One swallow makes a summer: Skye Gyngell's perfect three-course meal for a hot, sunny day
Sunday 01 August 2010
These three dishes are simply the things that I feel like eating at this very moment, a combination of strong and delicate flavours. The gazpacho is sharp with an intense taste of summer herbs, while slow-cooked shoulder of lamb is smoky and powerful. And to finish this summer feast, peaches and soft summer fruit – gentle and delicate in flavour.
Skye Gyngell is head chef at Petersham Nurseries, Church Lane, Richmond, Surrey, tel: 020 8605 3627, petershamnurseries.com
To me, a good gazpacho is coarse and rough, very much a peasant dish. From southern Spain, its strong, ripe flavours should taste of sun, heat and the dry earth in which all these ingredients thrive best. I have eaten gazpacho served in little chilled glasses as smooth as can be – grown-up and refined – but I prefer to eat it as it is served here.
1 large cucumber, sliced in half, deseeded and roughly chopped
1 red onion, peeled and roughly chopped
2 red peppers, sliced in half, deseeded and coarsely chopped
1 red chilli, deseeded and chopped
1 clove of garlic
1 large bunch of basil, leaves only
1 generous bunch of mint, leaves only
11/2kg/3lb very ripe tomatoes, chopped
1in slice of stale coarse bread (say, ciabatta)
1tbsp blanched almonds
2tbsp red-wine vinegar
3tbsp extra-virgin olive oil
A good pinch of sea salt
Once you have prepared all the ingredients, put them in a food processor and blend-pulse four or five times, until you have the consistency of a rough soup. Taste and adjust as you see fit; concentrate on the salt, as it is that which will bring out the bold flavours of all the other ingredients. Prepare in batches if necessary. It is best to eat on the same day as you make it, as the flavours tend to fade quite quickly. Chill in the fridge for a couple of hours and serve in well-chilled soup plates.
Slow-cooked lamb with sweet paprika, garlic, chilli and tomatoes
This is a dish that is slow-cooked until the meat is meltingly tender, and the sauce intense. Always use shoulder when slow-cooking lamb, as its flesh is sweeter and its higher fat content allows the meat to cook for a substantial amount of time before drying out.
Make this the day before if you have time, since its flavour will be even better – and eat with nothing more than thick slices of rustic bread and a simple salad.
11/2kg/3lb lamb shoulder – ask your butcher to trim off most of its fat
1 tbsp olive oil
2 red onions, peeled and sliced
1 head of young garlic, cut in half
11/2tsp fennel seeds
1 dried red chilli, crumbled
1 tsp sweet paprika
1 bunch of marjoram or oregano
200ml/7fl oz dry white wine
2kg/4lb ripe tomatoes, roughly chopped
3 red peppers, sliced into eighths, deseeded
Sea salt and freshly ground black pepper
Heat the oven to 180C/350F/Gas4. Place a large roasting tray on top of the stove over a high heat. Season the lamb generously all over with salt and pepper. Pour the oil into the hot tray and once the oil is really warm, add the shoulder. Brown really well all over – do not skimp on this as it seals in the flavour of the meat. Once the lamb is very well browned, remove from the pan and set aside. Turn down the heat slightly and add the onion, garlic, fennel seeds and chilli. Cook for 10 minutes, by which time the onions should be tender and slightly caramelised. Add the paprika and oregano and cook for a further five minutes, then pour over the wine, allow it to blister and bubble for a minute or two, before adding the tomatoes and returning the meat to the pan. Seal firmly with aluminium foil and place on the middle shelf of the oven.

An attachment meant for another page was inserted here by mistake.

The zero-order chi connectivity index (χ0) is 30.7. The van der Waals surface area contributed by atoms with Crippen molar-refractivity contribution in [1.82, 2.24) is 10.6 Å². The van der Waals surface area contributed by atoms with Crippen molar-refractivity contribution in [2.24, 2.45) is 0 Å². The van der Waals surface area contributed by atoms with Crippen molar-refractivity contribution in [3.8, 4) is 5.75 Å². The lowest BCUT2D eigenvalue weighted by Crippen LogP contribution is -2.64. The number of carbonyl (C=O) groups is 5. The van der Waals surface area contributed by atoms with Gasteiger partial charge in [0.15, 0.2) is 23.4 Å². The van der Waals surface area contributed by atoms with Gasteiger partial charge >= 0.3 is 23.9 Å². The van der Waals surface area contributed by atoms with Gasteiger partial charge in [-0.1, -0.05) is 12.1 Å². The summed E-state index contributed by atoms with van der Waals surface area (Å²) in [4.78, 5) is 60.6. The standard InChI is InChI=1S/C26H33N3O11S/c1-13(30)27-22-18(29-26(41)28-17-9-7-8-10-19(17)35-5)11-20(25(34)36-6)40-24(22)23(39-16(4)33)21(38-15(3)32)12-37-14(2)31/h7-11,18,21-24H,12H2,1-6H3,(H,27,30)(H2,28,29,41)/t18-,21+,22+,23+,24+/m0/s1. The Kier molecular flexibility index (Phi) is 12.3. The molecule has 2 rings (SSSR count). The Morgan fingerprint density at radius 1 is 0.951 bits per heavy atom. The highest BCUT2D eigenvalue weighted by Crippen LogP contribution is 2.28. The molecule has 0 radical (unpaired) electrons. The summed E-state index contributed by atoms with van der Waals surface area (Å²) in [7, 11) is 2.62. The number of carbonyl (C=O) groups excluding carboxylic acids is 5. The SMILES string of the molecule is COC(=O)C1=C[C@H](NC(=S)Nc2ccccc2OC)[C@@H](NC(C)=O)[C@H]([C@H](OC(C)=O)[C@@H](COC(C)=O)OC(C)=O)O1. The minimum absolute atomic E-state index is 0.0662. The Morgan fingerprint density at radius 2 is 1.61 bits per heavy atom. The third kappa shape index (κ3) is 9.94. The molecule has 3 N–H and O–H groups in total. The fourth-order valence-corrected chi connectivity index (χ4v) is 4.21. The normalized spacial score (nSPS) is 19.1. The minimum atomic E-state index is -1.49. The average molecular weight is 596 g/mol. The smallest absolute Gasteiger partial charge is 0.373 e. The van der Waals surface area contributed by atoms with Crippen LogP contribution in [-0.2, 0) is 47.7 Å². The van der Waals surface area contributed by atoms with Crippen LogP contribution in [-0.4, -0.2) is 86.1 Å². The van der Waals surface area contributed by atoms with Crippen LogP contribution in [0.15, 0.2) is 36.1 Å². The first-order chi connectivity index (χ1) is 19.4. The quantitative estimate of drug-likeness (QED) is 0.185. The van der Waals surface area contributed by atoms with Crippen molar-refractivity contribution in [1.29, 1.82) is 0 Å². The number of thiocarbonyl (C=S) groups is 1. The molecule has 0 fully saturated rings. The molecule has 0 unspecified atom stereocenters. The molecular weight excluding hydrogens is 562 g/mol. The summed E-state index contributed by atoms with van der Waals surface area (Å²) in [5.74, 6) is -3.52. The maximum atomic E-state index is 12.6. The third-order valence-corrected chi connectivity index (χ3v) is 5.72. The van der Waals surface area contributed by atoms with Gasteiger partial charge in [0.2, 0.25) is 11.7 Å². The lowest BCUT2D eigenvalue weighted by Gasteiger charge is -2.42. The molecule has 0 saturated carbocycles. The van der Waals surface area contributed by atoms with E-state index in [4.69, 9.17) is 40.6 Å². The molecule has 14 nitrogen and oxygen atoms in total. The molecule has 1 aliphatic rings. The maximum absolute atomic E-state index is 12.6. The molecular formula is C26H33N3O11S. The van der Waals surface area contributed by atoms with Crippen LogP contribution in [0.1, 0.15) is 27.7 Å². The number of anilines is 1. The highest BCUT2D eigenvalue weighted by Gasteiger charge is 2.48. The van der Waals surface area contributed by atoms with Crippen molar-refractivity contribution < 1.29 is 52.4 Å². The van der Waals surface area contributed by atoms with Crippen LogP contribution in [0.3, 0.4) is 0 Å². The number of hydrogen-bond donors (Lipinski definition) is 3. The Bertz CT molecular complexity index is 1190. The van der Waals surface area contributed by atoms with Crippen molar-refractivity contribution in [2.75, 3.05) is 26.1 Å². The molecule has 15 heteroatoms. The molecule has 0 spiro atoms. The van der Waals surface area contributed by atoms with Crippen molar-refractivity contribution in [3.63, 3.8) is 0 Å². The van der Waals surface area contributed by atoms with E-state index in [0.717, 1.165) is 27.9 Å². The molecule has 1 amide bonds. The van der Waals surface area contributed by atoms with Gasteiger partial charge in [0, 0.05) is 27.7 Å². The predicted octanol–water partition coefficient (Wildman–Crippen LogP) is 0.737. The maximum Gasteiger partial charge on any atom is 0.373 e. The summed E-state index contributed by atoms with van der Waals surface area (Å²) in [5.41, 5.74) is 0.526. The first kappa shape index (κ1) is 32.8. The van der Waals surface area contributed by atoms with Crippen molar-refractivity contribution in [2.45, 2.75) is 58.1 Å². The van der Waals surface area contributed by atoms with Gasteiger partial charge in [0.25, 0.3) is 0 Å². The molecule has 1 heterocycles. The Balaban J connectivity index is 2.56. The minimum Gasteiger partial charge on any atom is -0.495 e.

Cook for 1 hours, remove from the oven, then discard the foil and add the red peppers. Turn the heat down to 120C/250F/Gas and cook for a further 1 hours. Remove from the oven, taste and adjust the seasoning; it will almost definitely need a fair amount of salt.
Using a sharp knife and a pair of tongs, remove the meat from the bones – it will slip off with very little help. Discard the bones, return the meat to the tomatoes and peppers in the pan and serve.
Chilled peaches, raspberries and strawberries with rose syrup
At this time of year, this is my very favourite dessert that we make at the restaurant – clean, clean flavours that are clear and ethereal, the rose syrup adding a sweetness that reminds me of some not-quite-placeable lolly from my childhood. This shouldn't be served with anything else at all – you wouldn't want to risk diluting its delicacy.
6 very ripe, sweet, fragrant peaches
300g/10oz strawberries, hulled
5 level tbsp icing sugar
11/2tbsp rose syrup
A tiny pinch of salt
Rinse the fruit and slice the strawberries in half. Set aside. Tear the peaches roughly and place in a wide saucepan with the icing sugar. Place over a gentle heat and cook, stirring from time to time, until the sugar has dissolved and the peaches have softened very slightly. This should take no more than 10 minutes. Remove from the heat and set aside to cool. Once the peaches are tepid, stir in the strawberries, raspberries, rose syrup and salt. Allow to cool to room temperature then chill in the freezer for an hour. Serve on cool plates.
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